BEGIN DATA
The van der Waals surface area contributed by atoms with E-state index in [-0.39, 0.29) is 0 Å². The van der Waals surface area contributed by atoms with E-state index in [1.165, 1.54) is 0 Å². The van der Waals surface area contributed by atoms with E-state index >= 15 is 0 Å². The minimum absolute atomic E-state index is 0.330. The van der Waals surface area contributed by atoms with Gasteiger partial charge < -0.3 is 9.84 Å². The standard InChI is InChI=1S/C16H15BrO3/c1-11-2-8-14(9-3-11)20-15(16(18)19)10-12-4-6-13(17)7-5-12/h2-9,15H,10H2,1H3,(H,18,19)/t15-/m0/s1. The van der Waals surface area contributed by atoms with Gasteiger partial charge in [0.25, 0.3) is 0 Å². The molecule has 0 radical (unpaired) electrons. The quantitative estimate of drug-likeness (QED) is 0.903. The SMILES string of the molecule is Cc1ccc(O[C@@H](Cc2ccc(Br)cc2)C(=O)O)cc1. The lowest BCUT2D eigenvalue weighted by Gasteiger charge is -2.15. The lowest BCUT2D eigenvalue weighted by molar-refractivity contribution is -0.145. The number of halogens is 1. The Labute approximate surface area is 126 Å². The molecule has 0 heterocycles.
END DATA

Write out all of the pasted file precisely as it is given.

The van der Waals surface area contributed by atoms with E-state index in [-0.39, 0.29) is 0 Å². The van der Waals surface area contributed by atoms with E-state index in [1.165, 1.54) is 0 Å². The van der Waals surface area contributed by atoms with E-state index >= 15 is 0 Å². The minimum absolute atomic E-state index is 0.330. The van der Waals surface area contributed by atoms with Gasteiger partial charge < -0.3 is 9.84 Å². The standard InChI is InChI=1S/C16H15BrO3/c1-11-2-8-14(9-3-11)20-15(16(18)19)10-12-4-6-13(17)7-5-12/h2-9,15H,10H2,1H3,(H,18,19)/t15-/m0/s1. The van der Waals surface area contributed by atoms with Gasteiger partial charge in [0.25, 0.3) is 0 Å². The molecule has 0 radical (unpaired) electrons. The quantitative estimate of drug-likeness (QED) is 0.903. The SMILES string of the molecule is Cc1ccc(O[C@@H](Cc2ccc(Br)cc2)C(=O)O)cc1. The lowest BCUT2D eigenvalue weighted by Gasteiger charge is -2.15. The lowest BCUT2D eigenvalue weighted by molar-refractivity contribution is -0.145. The number of halogens is 1. The Labute approximate surface area is 126 Å². The molecule has 0 heterocycles.